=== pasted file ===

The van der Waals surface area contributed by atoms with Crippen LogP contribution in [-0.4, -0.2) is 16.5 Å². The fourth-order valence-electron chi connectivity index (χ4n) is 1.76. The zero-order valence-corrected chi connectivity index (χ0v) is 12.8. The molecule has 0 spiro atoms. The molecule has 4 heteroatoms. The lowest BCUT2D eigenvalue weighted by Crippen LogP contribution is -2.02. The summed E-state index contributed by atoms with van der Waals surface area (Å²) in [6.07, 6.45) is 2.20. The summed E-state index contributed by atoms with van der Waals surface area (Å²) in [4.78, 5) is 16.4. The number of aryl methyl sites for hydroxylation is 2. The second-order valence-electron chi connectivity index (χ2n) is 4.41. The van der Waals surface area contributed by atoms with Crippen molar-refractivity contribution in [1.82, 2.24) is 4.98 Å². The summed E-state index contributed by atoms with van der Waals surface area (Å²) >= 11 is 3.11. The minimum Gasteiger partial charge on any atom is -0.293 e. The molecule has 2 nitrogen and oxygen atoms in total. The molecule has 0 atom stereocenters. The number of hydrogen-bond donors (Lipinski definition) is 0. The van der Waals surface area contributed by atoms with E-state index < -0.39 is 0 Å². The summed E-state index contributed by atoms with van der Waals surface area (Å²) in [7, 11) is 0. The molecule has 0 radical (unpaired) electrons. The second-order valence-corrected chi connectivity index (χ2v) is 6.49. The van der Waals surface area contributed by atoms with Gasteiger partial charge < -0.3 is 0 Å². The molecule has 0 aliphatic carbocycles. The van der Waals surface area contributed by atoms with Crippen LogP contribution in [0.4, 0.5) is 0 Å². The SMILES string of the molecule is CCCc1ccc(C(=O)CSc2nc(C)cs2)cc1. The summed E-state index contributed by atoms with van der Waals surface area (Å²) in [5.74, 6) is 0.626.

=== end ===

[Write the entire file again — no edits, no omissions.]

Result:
The van der Waals surface area contributed by atoms with Crippen LogP contribution in [-0.4, -0.2) is 16.5 Å². The fourth-order valence-electron chi connectivity index (χ4n) is 1.76. The zero-order valence-corrected chi connectivity index (χ0v) is 12.8. The molecule has 0 spiro atoms. The molecule has 4 heteroatoms. The lowest BCUT2D eigenvalue weighted by Crippen LogP contribution is -2.02. The summed E-state index contributed by atoms with van der Waals surface area (Å²) in [6.07, 6.45) is 2.20. The summed E-state index contributed by atoms with van der Waals surface area (Å²) in [4.78, 5) is 16.4. The number of aryl methyl sites for hydroxylation is 2. The second-order valence-electron chi connectivity index (χ2n) is 4.41. The van der Waals surface area contributed by atoms with Crippen molar-refractivity contribution in [1.82, 2.24) is 4.98 Å². The summed E-state index contributed by atoms with van der Waals surface area (Å²) >= 11 is 3.11. The minimum Gasteiger partial charge on any atom is -0.293 e. The molecule has 2 nitrogen and oxygen atoms in total. The molecule has 0 atom stereocenters. The number of hydrogen-bond donors (Lipinski definition) is 0. The van der Waals surface area contributed by atoms with E-state index < -0.39 is 0 Å². The summed E-state index contributed by atoms with van der Waals surface area (Å²) in [7, 11) is 0. The molecule has 0 radical (unpaired) electrons. The second-order valence-corrected chi connectivity index (χ2v) is 6.49. The van der Waals surface area contributed by atoms with Gasteiger partial charge < -0.3 is 0 Å². The molecule has 0 aliphatic carbocycles. The van der Waals surface area contributed by atoms with Crippen LogP contribution in [0.4, 0.5) is 0 Å². The SMILES string of the molecule is CCCc1ccc(C(=O)CSc2nc(C)cs2)cc1. The summed E-state index contributed by atoms with van der Waals surface area (Å²) in [5.74, 6) is 0.626.